Jessica Bento, Physical Therapist
It is a rather polarizing concept. Corrective exercise, for some they have never heard of it, others they think it is an over blown idea. That begs the question, is corrective exercise something you should know and use?!
Being a physical therapist you think I would immediately say YES! After all, much of the work I do in the clinic could easily be considered in the category of “corrective”. My answer really depends on how you choose to define and understand corrective exercise.
What is corrective exercise? It is an exercise that helps address a specific problem in one’s movement and functional capacity. If that sounds kinda vague, GOOD! I want it to be left open quite a bit, because ultimately ANY exercise should have the capability of being corrective. In fact, all your training should be devoted to trying to identify corrective drills.
That doesn’t mean getting down on the ground and never doing anything powerful, integrated, or highly dynamic. Quite the opposite, your training should always be trying to progress to bigger, whole body movements. You can get more out of corrective exercise if you understand some simple concepts.
Everything Is Layered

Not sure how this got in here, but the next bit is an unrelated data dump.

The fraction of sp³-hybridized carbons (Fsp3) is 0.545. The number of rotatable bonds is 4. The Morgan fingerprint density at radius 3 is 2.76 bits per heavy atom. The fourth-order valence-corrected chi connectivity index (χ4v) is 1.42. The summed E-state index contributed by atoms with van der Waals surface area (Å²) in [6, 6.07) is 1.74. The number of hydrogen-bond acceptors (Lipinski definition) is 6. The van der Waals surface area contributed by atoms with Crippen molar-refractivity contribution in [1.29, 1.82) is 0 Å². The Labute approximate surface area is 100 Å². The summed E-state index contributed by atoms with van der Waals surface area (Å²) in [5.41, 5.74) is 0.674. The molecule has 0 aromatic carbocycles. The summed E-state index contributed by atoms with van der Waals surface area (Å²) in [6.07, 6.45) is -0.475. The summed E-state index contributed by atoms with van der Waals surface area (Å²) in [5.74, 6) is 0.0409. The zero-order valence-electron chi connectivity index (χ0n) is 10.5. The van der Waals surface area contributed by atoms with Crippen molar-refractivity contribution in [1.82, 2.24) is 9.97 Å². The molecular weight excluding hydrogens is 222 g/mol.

My biggest problem with the term “corrective” is where are we left with anything that doesn’t receive that label? An exercise should not encourage negative effects on movement capabilities. That leaves us with not really individual corrective movements, but layers upon ANY exercise.
What DVRT Ultimate Sandbag Training tries to do as a system, rather than a group of individual exercises, is demonstrate how we layer one movement to the next. It may seem overly simple to move from a Bear Hug to Front Hold Squat, or Deadlift to Sprinter Deadlift, or even Tall Kneeling to Half Kneeling Overhead Press. Yet, it is those “simple” progressions of a movement that allows them to be powerful. How do I mean?
By doing the little things like changing body and holding position you expose your body to brand new elements. You identify where weaknesses lie, you challenge your body’s ability to maintain proper movement, and really this is what we want our “corrective exercise” to be in practice.
A corrective exercise isn’t done with a band, it isn’t done on the ground, this isn’t what makes an exercise corrective. Rather, it is the overall scheme and intent of where you start and where you go with training that makes it corrective. It is the identification of a specific issue and how you are going to help people it from a weakness to a strength through progression.
What is a practical means of doing so? Check out you can layer simple DVRT Ultimate Sandbag Training movements to create powerful results.
Check out more great progressions from the ground up in our NEW “DVRT Better Backs, Knees, & Shoulders” program HERE